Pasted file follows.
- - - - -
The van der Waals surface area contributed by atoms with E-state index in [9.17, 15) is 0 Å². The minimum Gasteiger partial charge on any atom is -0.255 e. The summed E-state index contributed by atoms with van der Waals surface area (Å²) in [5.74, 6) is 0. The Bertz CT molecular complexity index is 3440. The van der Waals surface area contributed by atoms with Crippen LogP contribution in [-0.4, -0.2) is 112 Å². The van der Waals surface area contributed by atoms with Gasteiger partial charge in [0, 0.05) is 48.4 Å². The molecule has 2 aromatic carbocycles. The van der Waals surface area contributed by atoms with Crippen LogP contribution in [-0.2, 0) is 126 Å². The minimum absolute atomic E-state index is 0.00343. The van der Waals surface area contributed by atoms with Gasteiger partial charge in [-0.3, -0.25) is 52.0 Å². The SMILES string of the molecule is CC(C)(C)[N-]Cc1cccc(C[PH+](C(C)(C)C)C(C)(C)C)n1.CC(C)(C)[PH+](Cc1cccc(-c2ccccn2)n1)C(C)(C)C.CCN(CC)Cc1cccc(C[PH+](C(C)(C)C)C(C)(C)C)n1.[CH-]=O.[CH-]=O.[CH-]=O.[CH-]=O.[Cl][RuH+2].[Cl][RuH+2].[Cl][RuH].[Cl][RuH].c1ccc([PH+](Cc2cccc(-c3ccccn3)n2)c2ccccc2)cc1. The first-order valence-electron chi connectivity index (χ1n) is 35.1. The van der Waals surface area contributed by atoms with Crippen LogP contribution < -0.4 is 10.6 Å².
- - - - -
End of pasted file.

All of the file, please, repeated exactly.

The van der Waals surface area contributed by atoms with E-state index in [9.17, 15) is 0 Å². The minimum Gasteiger partial charge on any atom is -0.255 e. The summed E-state index contributed by atoms with van der Waals surface area (Å²) in [5.74, 6) is 0. The Bertz CT molecular complexity index is 3440. The van der Waals surface area contributed by atoms with Crippen LogP contribution in [-0.4, -0.2) is 112 Å². The van der Waals surface area contributed by atoms with Gasteiger partial charge in [0, 0.05) is 48.4 Å². The molecule has 2 aromatic carbocycles. The van der Waals surface area contributed by atoms with Crippen LogP contribution in [-0.2, 0) is 126 Å². The minimum absolute atomic E-state index is 0.00343. The van der Waals surface area contributed by atoms with Gasteiger partial charge in [-0.3, -0.25) is 52.0 Å². The SMILES string of the molecule is CC(C)(C)[N-]Cc1cccc(C[PH+](C(C)(C)C)C(C)(C)C)n1.CC(C)(C)[PH+](Cc1cccc(-c2ccccn2)n1)C(C)(C)C.CCN(CC)Cc1cccc(C[PH+](C(C)(C)C)C(C)(C)C)n1.[CH-]=O.[CH-]=O.[CH-]=O.[CH-]=O.[Cl][RuH+2].[Cl][RuH+2].[Cl][RuH].[Cl][RuH].c1ccc([PH+](Cc2cccc(-c3ccccn3)n2)c2ccccc2)cc1. The first-order valence-electron chi connectivity index (χ1n) is 35.1. The van der Waals surface area contributed by atoms with Crippen LogP contribution < -0.4 is 10.6 Å².